High-Deductible Plans Linked to Lower Use of Imaging Tests
"I think what we found most surprising is the large reductions in imaging use among people with high deductibles," says senior author Kimberley Geissler, PhD, assistant professor at the School of Public Health and Health Sciences, University of Massachusetts Amherst. "We had hoped to find that patients were reducing use of low-value imaging, but we found they reduced all use similarly. It seems patients are not informed enough to discern which tests are more optional and which are medically necessary."
High-deductible insurance plans are those that offer relatively low monthly premiums but higher out-of-pocket costs. For this study, insurance plans with an annual deductible of at least $1,200 for individuals and $2,400 for families are considered to be high deductible. Low-value imaging tests are defined as those being less critical, such as diagnostic MRIs for lower back pain.
Researchers used a 2010 insurance database including more than 21 million adults to compare use rates and costs of imaging studies (ie, x-ray, CT or MRI) for patients with and without high-deductible plans. After controlling for age, sex, geographic location and health status, the researchers found that people enrolled in high-deductible plans used 7.5 percent fewer imaging studies than those in other plans. "This difference in imaging utilisation corresponded to a 10.2 percent difference in imaging payments," the researchers write.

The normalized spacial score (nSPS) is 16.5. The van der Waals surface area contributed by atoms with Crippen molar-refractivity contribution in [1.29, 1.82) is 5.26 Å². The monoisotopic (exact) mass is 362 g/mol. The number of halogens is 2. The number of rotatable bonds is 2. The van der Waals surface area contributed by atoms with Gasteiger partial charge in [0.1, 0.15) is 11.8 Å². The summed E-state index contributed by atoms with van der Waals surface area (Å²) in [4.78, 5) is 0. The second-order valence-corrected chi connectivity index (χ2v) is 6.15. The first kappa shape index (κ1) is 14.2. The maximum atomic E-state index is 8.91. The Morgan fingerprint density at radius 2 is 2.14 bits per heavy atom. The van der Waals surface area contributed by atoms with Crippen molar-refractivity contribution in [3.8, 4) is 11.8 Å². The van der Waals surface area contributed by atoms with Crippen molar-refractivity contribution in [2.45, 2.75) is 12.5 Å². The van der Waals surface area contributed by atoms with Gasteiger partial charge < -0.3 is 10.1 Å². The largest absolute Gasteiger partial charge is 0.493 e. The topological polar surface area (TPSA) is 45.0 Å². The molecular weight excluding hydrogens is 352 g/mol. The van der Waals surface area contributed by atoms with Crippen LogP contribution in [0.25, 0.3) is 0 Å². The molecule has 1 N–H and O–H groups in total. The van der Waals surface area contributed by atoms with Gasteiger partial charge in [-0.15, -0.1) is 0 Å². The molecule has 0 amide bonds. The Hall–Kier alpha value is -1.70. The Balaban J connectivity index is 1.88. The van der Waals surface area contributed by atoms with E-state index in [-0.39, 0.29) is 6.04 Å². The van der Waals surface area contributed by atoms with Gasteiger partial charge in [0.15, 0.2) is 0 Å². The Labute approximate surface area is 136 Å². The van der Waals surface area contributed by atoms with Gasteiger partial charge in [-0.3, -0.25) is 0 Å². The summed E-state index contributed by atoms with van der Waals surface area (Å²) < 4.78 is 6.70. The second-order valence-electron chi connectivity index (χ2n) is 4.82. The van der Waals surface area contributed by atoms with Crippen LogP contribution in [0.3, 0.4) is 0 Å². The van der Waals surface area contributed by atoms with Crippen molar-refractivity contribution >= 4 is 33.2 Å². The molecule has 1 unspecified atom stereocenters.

The research team also found that patients in high-deductible plans were less likely to undergo any diagnostic imaging, a difference of 1.8 percentage points. However, once a patient had at least one imaging test, being in a high-deductible plan had little effect on their total use of imaging studies.
The authors caution that high use of "low-value diagnostic imaging," such as with "marginal medical benefit and potential patient harms," or "use of expensive diagnostic imaging when less expensive ones would be medically appropriate, may promote a cycle of increasing medical intervention conferring little or no benefit."
First author Sarah Zheng took part in the study of patient cost sharing and how it influences use of services as part of her doctoral work. She and colleagues recommend that future healthcare policy moves towards reducing diagnostic imaging should be combined with efforts to improve patient awareness and education, because at present people do not know what they should and should not do.
Source and image credit: University of Massachusetts at Amherst
Published on : Fri, 15 Jan 2016
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